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If you want to run your own self-managed super fund, there are some administrative tasks you need to complete before you can get onto the more exciting business of investing. One of these tasks is to draw up a trust deed.
An SMSF trust deed is a legal document that outlines how the fund will be set up and how it will operate. An Australian SMSF must be established with a trust deed that complies with Australian superannuation legislation.
Why is a trust deed necessary?
An SMSF must be set up as a trust. A trust is legal structure where an individual or company trustee holds assets in trust for the benefit of others (the beneficiaries). A super fund is a special type of trust, set up and maintained for the sole purpose of providing retirement benefits to its members (the beneficiaries). An SMSF trust must be set up correctly to enjoy the tax benefits of super.
SMSFs are regulated by the Australian Taxation Office (ATO), which monitors their compliance with super legislation and can impose a range of penalties for non-compliance.
The four essential requirements for establishing a trust are:
- A trust deed.
- An SMSF can have up to four members. Plans to increase this number to six have been postponed indefinitely.
- Every member of an SMSF must also be a trustee of their fund or a director of a corporate trustee. SMSF trustees are responsible for managing the fund to ensure its compliance with Australian super legislation.
- An asset (or assets). SMSFs can be started with a nominal amount (for example $10) that is allocated to a member or members of the fund. Alternatively, the pre-existing super balances of members (e.g. from retail or industry funds) can be rolled into an SMSF as its initial assets.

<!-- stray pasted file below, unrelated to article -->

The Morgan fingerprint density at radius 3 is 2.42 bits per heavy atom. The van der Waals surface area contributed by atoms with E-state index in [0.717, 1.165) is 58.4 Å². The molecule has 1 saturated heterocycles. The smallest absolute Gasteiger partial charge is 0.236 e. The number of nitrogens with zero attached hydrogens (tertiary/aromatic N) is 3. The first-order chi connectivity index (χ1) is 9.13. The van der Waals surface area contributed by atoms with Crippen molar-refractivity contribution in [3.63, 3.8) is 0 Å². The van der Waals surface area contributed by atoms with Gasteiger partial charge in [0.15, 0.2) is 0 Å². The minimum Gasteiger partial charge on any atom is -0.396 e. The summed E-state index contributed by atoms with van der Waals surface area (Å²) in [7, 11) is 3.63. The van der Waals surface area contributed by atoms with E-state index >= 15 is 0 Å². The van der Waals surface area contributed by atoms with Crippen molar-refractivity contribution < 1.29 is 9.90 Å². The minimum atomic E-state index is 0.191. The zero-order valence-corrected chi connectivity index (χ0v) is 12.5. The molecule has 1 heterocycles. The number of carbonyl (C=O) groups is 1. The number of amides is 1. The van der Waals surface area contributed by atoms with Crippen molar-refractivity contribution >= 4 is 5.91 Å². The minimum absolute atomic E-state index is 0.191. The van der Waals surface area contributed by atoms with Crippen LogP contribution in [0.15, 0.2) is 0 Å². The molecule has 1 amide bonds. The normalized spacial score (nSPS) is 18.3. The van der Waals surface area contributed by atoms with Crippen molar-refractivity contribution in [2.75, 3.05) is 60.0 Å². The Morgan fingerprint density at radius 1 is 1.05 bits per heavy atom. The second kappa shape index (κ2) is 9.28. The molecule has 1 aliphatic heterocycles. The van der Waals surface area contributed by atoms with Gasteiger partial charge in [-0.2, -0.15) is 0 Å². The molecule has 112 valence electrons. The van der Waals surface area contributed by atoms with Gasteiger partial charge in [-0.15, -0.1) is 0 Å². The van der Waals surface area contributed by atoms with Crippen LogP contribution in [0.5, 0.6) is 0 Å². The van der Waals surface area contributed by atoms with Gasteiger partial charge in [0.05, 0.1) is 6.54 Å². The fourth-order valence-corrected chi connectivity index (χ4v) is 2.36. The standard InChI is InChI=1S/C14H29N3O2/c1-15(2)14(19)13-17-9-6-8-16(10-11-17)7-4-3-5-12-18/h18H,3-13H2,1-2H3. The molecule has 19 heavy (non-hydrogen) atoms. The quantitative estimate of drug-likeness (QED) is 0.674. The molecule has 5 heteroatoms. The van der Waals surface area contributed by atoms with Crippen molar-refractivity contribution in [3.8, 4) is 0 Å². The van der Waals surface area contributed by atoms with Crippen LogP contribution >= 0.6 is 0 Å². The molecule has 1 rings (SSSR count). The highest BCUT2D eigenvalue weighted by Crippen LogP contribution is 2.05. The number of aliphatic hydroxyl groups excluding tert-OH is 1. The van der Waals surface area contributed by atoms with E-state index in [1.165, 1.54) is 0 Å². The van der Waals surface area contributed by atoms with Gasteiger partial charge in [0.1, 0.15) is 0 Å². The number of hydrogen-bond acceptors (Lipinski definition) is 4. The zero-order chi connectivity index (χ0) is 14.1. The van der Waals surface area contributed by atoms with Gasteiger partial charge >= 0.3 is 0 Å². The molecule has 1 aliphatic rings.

What information is included in the deed?
Information contained in an SMSF trust deed will typically include:
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- The names of the members and individual trustees (or the names of the fund’s directors if the fund has been set up with a corporate trustee structure).
- The objective of the SMSF. All Australian super funds (including SMSFs) must be set up for the sole purpose of providing retirement benefits to fund members (or to their dependants if any members die before retiring).
- Rules that allow the trustees or directors to implement the fund’s investment strategy. Trustees/directors must also document an investment strategy as part of the SMSF set-up process. The trust deed should outline the specific types of investments that the trustees/directors can make.